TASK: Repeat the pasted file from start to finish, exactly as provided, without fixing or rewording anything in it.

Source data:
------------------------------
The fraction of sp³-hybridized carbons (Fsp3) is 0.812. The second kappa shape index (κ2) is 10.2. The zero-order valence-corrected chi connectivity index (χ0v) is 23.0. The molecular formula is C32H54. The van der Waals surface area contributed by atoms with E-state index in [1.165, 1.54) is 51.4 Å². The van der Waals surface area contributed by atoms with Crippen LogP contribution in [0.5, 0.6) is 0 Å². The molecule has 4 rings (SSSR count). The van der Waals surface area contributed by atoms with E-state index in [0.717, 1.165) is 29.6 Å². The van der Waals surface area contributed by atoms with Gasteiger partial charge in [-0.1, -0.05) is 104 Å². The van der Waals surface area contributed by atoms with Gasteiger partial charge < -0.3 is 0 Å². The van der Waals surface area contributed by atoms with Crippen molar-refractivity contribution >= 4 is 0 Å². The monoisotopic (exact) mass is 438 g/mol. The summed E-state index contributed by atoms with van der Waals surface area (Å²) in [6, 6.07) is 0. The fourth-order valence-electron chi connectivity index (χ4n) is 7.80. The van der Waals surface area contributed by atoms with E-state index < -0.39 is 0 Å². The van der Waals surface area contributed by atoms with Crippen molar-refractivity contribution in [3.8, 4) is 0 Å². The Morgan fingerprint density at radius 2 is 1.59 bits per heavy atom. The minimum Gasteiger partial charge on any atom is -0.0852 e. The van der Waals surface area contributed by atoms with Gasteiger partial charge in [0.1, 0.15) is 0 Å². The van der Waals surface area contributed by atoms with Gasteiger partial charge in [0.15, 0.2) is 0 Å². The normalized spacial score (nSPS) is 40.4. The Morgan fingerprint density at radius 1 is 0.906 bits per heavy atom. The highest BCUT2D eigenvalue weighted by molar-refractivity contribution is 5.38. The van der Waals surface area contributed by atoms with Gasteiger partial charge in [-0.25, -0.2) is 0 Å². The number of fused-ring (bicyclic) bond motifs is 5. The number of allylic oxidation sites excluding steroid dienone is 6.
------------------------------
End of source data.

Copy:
The fraction of sp³-hybridized carbons (Fsp3) is 0.812. The second kappa shape index (κ2) is 10.2. The zero-order valence-corrected chi connectivity index (χ0v) is 23.0. The molecular formula is C32H54. The van der Waals surface area contributed by atoms with E-state index in [1.165, 1.54) is 51.4 Å². The van der Waals surface area contributed by atoms with Crippen LogP contribution in [0.5, 0.6) is 0 Å². The molecule has 4 rings (SSSR count). The van der Waals surface area contributed by atoms with E-state index in [0.717, 1.165) is 29.6 Å². The van der Waals surface area contributed by atoms with Gasteiger partial charge in [-0.1, -0.05) is 104 Å². The van der Waals surface area contributed by atoms with Gasteiger partial charge < -0.3 is 0 Å². The van der Waals surface area contributed by atoms with Crippen molar-refractivity contribution >= 4 is 0 Å². The monoisotopic (exact) mass is 438 g/mol. The summed E-state index contributed by atoms with van der Waals surface area (Å²) in [6, 6.07) is 0. The fourth-order valence-electron chi connectivity index (χ4n) is 7.80. The van der Waals surface area contributed by atoms with E-state index < -0.39 is 0 Å². The van der Waals surface area contributed by atoms with Crippen molar-refractivity contribution in [3.8, 4) is 0 Å². The Morgan fingerprint density at radius 2 is 1.59 bits per heavy atom. The minimum Gasteiger partial charge on any atom is -0.0852 e. The van der Waals surface area contributed by atoms with Gasteiger partial charge in [0.1, 0.15) is 0 Å². The van der Waals surface area contributed by atoms with Gasteiger partial charge in [0.15, 0.2) is 0 Å². The normalized spacial score (nSPS) is 40.4. The Morgan fingerprint density at radius 1 is 0.906 bits per heavy atom. The highest BCUT2D eigenvalue weighted by molar-refractivity contribution is 5.38. The van der Waals surface area contributed by atoms with Gasteiger partial charge in [-0.25, -0.2) is 0 Å². The number of fused-ring (bicyclic) bond motifs is 5. The number of allylic oxidation sites excluding steroid dienone is 6.